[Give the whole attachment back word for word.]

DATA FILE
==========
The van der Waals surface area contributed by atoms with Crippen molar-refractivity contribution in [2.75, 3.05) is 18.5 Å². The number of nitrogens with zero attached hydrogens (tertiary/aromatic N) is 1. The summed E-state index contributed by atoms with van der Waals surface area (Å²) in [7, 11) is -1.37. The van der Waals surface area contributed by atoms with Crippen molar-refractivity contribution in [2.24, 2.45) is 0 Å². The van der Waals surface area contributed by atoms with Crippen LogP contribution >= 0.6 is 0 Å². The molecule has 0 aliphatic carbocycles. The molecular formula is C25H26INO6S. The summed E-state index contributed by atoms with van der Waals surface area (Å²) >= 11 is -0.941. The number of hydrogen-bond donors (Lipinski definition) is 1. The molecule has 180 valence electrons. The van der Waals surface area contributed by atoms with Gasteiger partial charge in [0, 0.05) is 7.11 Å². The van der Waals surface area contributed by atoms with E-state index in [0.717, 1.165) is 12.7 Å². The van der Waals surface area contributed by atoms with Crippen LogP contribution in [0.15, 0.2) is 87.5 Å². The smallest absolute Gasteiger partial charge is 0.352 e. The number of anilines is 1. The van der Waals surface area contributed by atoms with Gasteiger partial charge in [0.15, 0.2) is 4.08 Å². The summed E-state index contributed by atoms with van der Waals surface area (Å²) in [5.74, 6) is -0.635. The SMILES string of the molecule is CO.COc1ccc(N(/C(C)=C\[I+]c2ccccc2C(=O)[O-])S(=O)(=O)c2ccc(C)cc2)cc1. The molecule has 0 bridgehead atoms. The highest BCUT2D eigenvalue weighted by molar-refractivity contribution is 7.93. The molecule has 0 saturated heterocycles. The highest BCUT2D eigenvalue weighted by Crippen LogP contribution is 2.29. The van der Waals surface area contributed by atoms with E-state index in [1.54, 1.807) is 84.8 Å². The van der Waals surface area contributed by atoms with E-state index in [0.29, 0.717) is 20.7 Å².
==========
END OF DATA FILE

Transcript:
The van der Waals surface area contributed by atoms with Crippen molar-refractivity contribution in [2.75, 3.05) is 18.5 Å². The number of nitrogens with zero attached hydrogens (tertiary/aromatic N) is 1. The summed E-state index contributed by atoms with van der Waals surface area (Å²) in [7, 11) is -1.37. The van der Waals surface area contributed by atoms with Crippen molar-refractivity contribution in [2.24, 2.45) is 0 Å². The van der Waals surface area contributed by atoms with Crippen LogP contribution >= 0.6 is 0 Å². The molecule has 0 aliphatic carbocycles. The molecular formula is C25H26INO6S. The summed E-state index contributed by atoms with van der Waals surface area (Å²) >= 11 is -0.941. The number of hydrogen-bond donors (Lipinski definition) is 1. The molecule has 180 valence electrons. The van der Waals surface area contributed by atoms with Gasteiger partial charge in [0, 0.05) is 7.11 Å². The van der Waals surface area contributed by atoms with E-state index in [0.717, 1.165) is 12.7 Å². The van der Waals surface area contributed by atoms with Crippen LogP contribution in [0.15, 0.2) is 87.5 Å². The smallest absolute Gasteiger partial charge is 0.352 e. The number of anilines is 1. The van der Waals surface area contributed by atoms with Gasteiger partial charge in [0.15, 0.2) is 4.08 Å². The summed E-state index contributed by atoms with van der Waals surface area (Å²) in [5.74, 6) is -0.635. The SMILES string of the molecule is CO.COc1ccc(N(/C(C)=C\[I+]c2ccccc2C(=O)[O-])S(=O)(=O)c2ccc(C)cc2)cc1. The molecule has 0 bridgehead atoms. The highest BCUT2D eigenvalue weighted by molar-refractivity contribution is 7.93. The molecule has 0 saturated heterocycles. The highest BCUT2D eigenvalue weighted by Crippen LogP contribution is 2.29. The van der Waals surface area contributed by atoms with E-state index in [1.54, 1.807) is 84.8 Å². The van der Waals surface area contributed by atoms with E-state index in [0.29, 0.717) is 20.7 Å².